Campaign to help little Skye Swinton walk
LITTLE Skye Swinton has a dream to walk unaided so she can keep up with her friends.
The three-year-old struggles to walk on her own and faces life in a wheelchair.
But the brave toddler, her family and the Echohave now launched the Skye's The Limit fundraising campaign to get her a £40,000 life-changing operation.
Skye, from Arle, weighed less than a bag of sugar when she was born prematurely at 27 weeks.
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She was diagnosed with spastic diplegic cerebral palsy and struggles to walk unaided.
She currently has a wheelchair to help her get about, but dreams of walking and running like other children without getting as tired and sore.
Her family are hoping she will be able to secure the funds to undergo pioneering surgery, which will help her move around more easily and with less pain.
Mum Ruth said the operation, which has proved successful in America, will reduce the spasticity in her leg muscles and prevent her needing major orthopaedic surgery when older.
Ruth, who is Skye's full-time carer, said: "It has been hard and it is heartbreaking to watch your child go through it.
"She did not start walking until she was two and all her friends are running around and she has been crawling after them, trying to keep up.
"She does get frustrated and it is difficult seeing her wobbling and falling over.
"But she just does not let it get her down and she is a determined little girl.
"It would just be fantastic for her to be able to keep up with her friends and be able to run, dance and jump with them."
The family's doctor is putting in a bid for the operation to be paid for by the NHS.
But Ruth said she is doubtful it will come to fruition as others have had the pioneering surgery turned down due to the lack of long-term evidence associated with the operation in the UK.
The family believe it will cost around £800 for the initial assessment and possible MRI scans and spinal X-rays, £23,500 for the operation itself and around £15,000 for around two years of physiotherapy afterwards.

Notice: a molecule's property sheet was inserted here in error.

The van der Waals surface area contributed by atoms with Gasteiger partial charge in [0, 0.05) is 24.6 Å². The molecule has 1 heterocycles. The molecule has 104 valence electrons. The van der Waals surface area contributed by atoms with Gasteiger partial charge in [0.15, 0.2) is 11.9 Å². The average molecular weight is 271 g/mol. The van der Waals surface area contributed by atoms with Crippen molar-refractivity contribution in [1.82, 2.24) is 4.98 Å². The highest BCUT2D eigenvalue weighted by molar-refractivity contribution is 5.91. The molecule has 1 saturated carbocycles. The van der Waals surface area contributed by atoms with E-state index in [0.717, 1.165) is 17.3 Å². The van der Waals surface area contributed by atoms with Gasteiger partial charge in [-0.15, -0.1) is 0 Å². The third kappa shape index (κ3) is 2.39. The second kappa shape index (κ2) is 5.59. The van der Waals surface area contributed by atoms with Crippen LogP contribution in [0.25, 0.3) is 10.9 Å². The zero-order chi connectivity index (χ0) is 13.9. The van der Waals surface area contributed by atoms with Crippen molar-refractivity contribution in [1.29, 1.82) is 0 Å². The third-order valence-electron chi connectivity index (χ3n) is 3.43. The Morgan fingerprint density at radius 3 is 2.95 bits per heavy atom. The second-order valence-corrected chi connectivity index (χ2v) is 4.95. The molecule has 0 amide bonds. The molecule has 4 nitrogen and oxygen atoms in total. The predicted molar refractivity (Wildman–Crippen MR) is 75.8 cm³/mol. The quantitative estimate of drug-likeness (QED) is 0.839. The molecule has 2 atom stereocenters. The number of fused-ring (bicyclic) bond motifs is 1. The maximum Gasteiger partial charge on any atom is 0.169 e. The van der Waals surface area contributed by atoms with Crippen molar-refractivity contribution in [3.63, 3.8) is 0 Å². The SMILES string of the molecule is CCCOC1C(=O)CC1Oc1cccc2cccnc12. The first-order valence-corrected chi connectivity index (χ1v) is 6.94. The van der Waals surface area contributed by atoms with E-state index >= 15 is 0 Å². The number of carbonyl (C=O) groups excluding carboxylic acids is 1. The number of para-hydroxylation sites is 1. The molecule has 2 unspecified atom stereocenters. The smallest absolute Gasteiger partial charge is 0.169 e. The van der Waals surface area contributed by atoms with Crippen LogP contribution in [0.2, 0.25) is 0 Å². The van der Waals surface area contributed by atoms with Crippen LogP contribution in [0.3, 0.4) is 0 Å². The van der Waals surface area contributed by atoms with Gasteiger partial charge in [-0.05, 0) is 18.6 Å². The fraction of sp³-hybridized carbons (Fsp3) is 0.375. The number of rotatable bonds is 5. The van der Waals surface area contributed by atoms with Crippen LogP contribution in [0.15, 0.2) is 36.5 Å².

They are in the process of organising charity events, from a silent auction to casino nights, to help raise funds.
The 38-year-old mum said: "We know it is a lot of money and it is going to be very hard work. But we would not start the fundraising campaign if we did not think we could make it.
"Skye is quite happy with what she can do, but you do see her watching the other children. We've explained to her that the operation could help her run faster in the future and she's really happy about that."
Since Skye's diagnosis in June 2011, she has been constantly in and out of hospital in Bristol.
Skye, who goes to Christ Church Playgroup, has undergone Botox injections and had extensive physiotherapy.
HOW TO DONATE:
TEXT: Text SKYE55 followed by £1, £2, £3, £4, £5, or £10 to 70070. The text will only cost the amount of your donation and the fund will receive 100% of the donated amount.
BY CHEQUE: Tree of Hope Children's Charity, 48 Fiador Court, 6 Midway Quay, Eastbourne, East Sussex, BN23 5DG. Please write "Skye Swinton" on the back
The operation called Selective Dorsal Rhizotomy will reduce the spasticity in Skye’s leg muscles, help her move around easier and prevent her needing major orthopaedic surgery when she is older.
The vertebrae in the lower back are opened to reveal the end of the spinal cord and abnormal nerve roots, which are causing the spasticity, are partially cut.
Surgery of several hours could be followed with 48 hours in intensive care and up to four weeks in hospital, followed by intensive physiotherapy.
The operation has been done with huge success in America for more than 20 years, but only in Bristol since last year.
The National Institute for Health and Clinical Excellence, have not approved the medical procedure in the United Kingdom. This is because of the lack of long-term evidence about its outcome.